What is the heat transfer process? Unlike with screen printing, the heat transfer printing process applies the graphics by adding heat and pressure to either a vinyl or pre-printed stencil and the garment.
Since there isn't much to say about graphics, I'll use this as an opportunity to address the question on colour selection. The 7mesh Synergy Jersey is currently available in two colours, Ash (grey) or ember (orange). The ash is a very muted neutral grey and the ember is a sort of higher luminance burnt orange. For cycling, neither of these colours is common and since I had the opportunity to ask why, I did. The 7mesh designers told me that these colour choices are part of a conscious effort to do things differently. The latest trends in cycling apparel may be pushing hard on bold patterns or flouro but the vast majority are set on a very primary colour palette. The 7mesh colour choices are done in house through what Ian says is a lot of heated back and forth. Sometimes they may even call upon a third party consultant to input on their colour choices. The result has been a lot of intriguing new solids that feel like they've been inspired by the British Columbia landscapes.
Asking around, it seems that ember orange isn’t the most popular first colour choice people have when trying to get everything to match and the ash grey doesn't grab those cyclists looking for some pop. Here's my take. If you're looking for something more subdued than what everyone else is doing than this is may be it. And if you're all in on the 7mesh aesthetic then the ember pairs very well with the Strategy Jacket as the orange is the same colour that is used in the highlights of the jacket.
Fit & Function
It is fair to say that a higher level of attention to detail in garment manufacturing is important, but without the application of a better design strategy you will not always produce a better product. In my previous review of the S2S jersey I detailed at length how the 7mesh fit is different than everything else on the market. But why?
When it comes to fit, the 7mesh design approach is to focus on pre-articulated pattern shaping rather than relying on the dynamic properties of stretch materials like elastane or lycra. That means the garment has a natural shape to it that best matches the position of the body while riding. This is most noticeable when you first put on the jersey or may be moving around off the bike. The good news is that any sense of this unfamiliar feeling melts away from your mind the second you slip into riding position. I mean that in the most wonderful way.
Because the fit is so important and there is very little dynamic stretch to tie up loose ends, it is critical that you ensure you get the right size. If you are like me with very wide shoulders and a much narrower waist, this can be tricky. Thankfully the 7mesh size large fits me well and feels ‘all day’ comfortable on the bike. It is a fit that is similar and consistent across all the pieces I've tried.
Wearing a jersey designed for use in variable conditions means you're going to need to regulate body temperature. For that reason the front zipper is easy to manage while riding to vent excess body heat. The rear pockets have a generous volume without feeling loose or bulky. I’ve found them to be adequate for carrying the necessary food and tool supplies needed for longer rides. Entry to all of the pockets is quite easy one handed but it’s advisable to only try and access the zippered side entry pockets while stopped.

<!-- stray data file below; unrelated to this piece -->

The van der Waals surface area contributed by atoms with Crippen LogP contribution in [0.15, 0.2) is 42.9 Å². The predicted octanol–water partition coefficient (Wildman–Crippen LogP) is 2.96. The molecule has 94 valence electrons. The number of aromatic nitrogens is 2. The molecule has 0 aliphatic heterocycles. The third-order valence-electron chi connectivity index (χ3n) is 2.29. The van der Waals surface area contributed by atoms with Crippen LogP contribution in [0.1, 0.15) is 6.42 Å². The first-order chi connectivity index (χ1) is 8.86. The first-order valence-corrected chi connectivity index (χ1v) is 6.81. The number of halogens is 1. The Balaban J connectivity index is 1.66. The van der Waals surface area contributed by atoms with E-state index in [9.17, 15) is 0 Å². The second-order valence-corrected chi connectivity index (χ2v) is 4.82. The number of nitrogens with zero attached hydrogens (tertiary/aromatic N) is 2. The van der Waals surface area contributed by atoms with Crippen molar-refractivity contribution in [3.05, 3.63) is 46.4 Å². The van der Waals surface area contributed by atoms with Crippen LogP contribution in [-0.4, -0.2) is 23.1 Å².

When is the right time to pull the Synergy Jersey from the closet? From my experience the Synergy Jersey is best called up on in the cool conditions of spring and fall or on rides that will see varying conditions of both temperature or precipitation. It doesn’t matter whether these conditions are from forecast or elevation. If I had to put a number on it, I’d peg the ideal temperature range of the Synergy Jersey between 5 and 15 degrees celsius. That puts it squarely in the middle of the 7mesh range with a little overlap on both sides. To get even more versatility out of the Synergy Jersey you can extend these parameters by adding or removing different base layers and arm warmers.
The shoulder seasons may be the best part of cycling. They bring the excitement of a fresh start or the beautiful views of late season colours. But with those ups come the downs of unpredictable weather. For this there is no end to the ideas and strategies that people employ to get themselves through the shoulder seasons. The humble gilet is a common staple for the serious cyclist, but it’s far from perfect. If you're a lifehacker with a few sheets of newspaper lining the front of your jersey.... it's time to move on.
7mesh set out to use iterative innovation and shared learning to come up with single solution offer. The resulting Synergy Jersey is much more than just a mashup. It’s a remarkable piece of kit that combines the best of a gilet and a jersey all while employing all the differentiating approaches to design and construction that make 7mesh different. The best part? Take a step back to look at the complete 7mesh apparel line and you can see the strategic place in which the Synergy Jersey fits. It helps to round out a complete range of coverage.
At a cost of $180CAD, the Synergy Jersey is in line with most high quality jerseys and still far less than a jersey and gilet combo. Who is it right for? For anyone looking for a single, highly versatile jersey that doesn’t come with compromises. If that's you then I’d recommend consideration and contemplation of the Synergy Jersey.
As always check their provided sizing guide or visit a local stockist.